Walking with predator experiences – valuable conservation or not? A contentious issue in South Africa.
Within South Africa, the opportunity to walk with and get up to close to predators such as lions and tigers is a hugely lucrative opportunity for organisations offering this type of program due to the huge demand from overseas for these experiences. Many organisations will claim that such experiences are ‘conservation’ based or ‘raising awareness’ of the plight of the animals they promote – for the most part though, awareness and conservation are a long way from the actual purpose of the offered program and are terms which often are used to cover up and mismarket the fact that, at the end of the day, the animals are bred and provided for the entertainment of volunteers purely as a marketing ploy to attract visitors and make a profit with little or no care for the future of they animal they have ‘purchased’ or ‘bred’ to provide what they offer.
Volunteer World International urges all potential volunteers whether booking with ourselves or not, to consider the effects of such ‘pet-a-cub’ or ‘walk with lions’ programs in South Africa, your support to them and the consequences of such. In real world terms, imagine this – from a very young age, a lion cub is removed from its mother at only days old to be handled daily by visitors, providing them with hands on experience of these amazing animals – great for the visitor, but what effect does this have on the animal? Denied of a wild upbringing and the essential bond with its mother, these animals often develop health issues and become tame or at least accustomed to humans – what then when the animal grows larger? The animal then becomes too dangerous to be handled (wild instinct is always there) and too tame to be released thus what options does the animal then face? Either a life in captivity or sale into canned hunting – either way, conservation or raising awareness cannot be claimed to be the driving force of the program as no real value to either is provided. Scientific proof is available to substantiate this point from various reputable sources which confirm that not a single captive bred lion has ever been successfully released into a 100% wild environment.
With huge demand for such experiences and the subsequent turnover of animals required to provide them, the number of animals involved in these practices and thus potential negative impact are sizeable. On this basis alone, and with the additional potential links to canned hunting programs in evidence from certain organisations and Volunteer World Internationals commitment to only offering ethical and sustainable volunteer experiences, we do not offer ‘pet-a-cub’ programs and would urge all potential volunteers wishing to undertake this type of experience to consider the effects of their choice. The secondary effects of such programs are sizeable also and whilst direct effects are easily identifiable (direct effects include the number of animals that are bred and produced to provide these sort of experiences and the subsequent links to canned hunting), the secondary effects are maybe not so obvious. To explain, consider that if 100 international volunteers come to South Africa, 50 of whom visit a ‘pet-a-cub’ program. Not only does this substantiate the ‘pet-a-cub/canned hunting’ industry and provide no conservation value at all, it also waters down the support that is then received by the ‘not for profit’ rehabilitation centres and charities that rely on volunteer visits to fund their ongoing work and ultimately, on many occasions, have to pick up the pieces and privately fund the care of animals bred purely for profit by unscrupulous operators with no consideration for the animals future.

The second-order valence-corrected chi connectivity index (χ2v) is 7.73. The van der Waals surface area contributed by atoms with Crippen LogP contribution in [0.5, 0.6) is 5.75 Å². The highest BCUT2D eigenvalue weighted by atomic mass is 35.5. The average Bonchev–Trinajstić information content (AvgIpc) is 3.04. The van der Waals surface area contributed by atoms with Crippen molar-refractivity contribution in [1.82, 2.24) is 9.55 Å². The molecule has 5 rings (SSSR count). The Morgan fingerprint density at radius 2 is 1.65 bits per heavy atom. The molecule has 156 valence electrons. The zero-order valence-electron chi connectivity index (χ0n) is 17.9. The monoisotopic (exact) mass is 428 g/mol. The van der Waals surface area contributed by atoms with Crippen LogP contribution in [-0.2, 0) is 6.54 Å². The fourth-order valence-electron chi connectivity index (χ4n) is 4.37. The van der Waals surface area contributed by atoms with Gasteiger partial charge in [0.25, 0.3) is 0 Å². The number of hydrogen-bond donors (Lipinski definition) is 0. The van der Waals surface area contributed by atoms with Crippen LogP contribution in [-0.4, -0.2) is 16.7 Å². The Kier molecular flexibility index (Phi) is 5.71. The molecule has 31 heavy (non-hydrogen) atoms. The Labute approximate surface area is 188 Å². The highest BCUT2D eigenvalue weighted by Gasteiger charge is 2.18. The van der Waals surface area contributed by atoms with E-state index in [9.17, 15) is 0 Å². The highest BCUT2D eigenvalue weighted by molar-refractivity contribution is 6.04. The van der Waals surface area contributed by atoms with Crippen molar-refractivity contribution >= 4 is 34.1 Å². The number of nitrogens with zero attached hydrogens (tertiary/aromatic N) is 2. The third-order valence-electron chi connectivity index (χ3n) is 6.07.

Despite the current huge demand for this type of experience, VWI will continue to stand by our decision not to be associated with this industry and would encourage all volunteers instead to attend projects where these stunning animals can be viewed where they are meant to be viewed, in the wild. For those though definitely intent on pursuing this type of experience, we urge you to ask the following questions to your agency prior to booking and ensure you are happy with their answers:
- What is the genuine purpose of the program?
- Where are the animals sourced from?
- What happens to the animals once they can no longer be handled by visitors?
For further unbiased information on this subject, we strongly recommend reading of the Panthera (a worldwide organisation of leading big cat experts implenting and developing valid conservation programs: www.panthera.org) blog here.
Lions and other big predator species utilised for ‘pet-a-cub’ encounters are wild animals, however domesticated they appear and as such do not suit a captive life. For any volunteers with a genuine passion for lions and other African predator species, we strongly encourage you to visit a project where these majestic animals can be viewed where they are meant to be viewed – wild in their natural habitats and happily this can be achieved at all of Big 5 Game Reserve Volunteer Programs!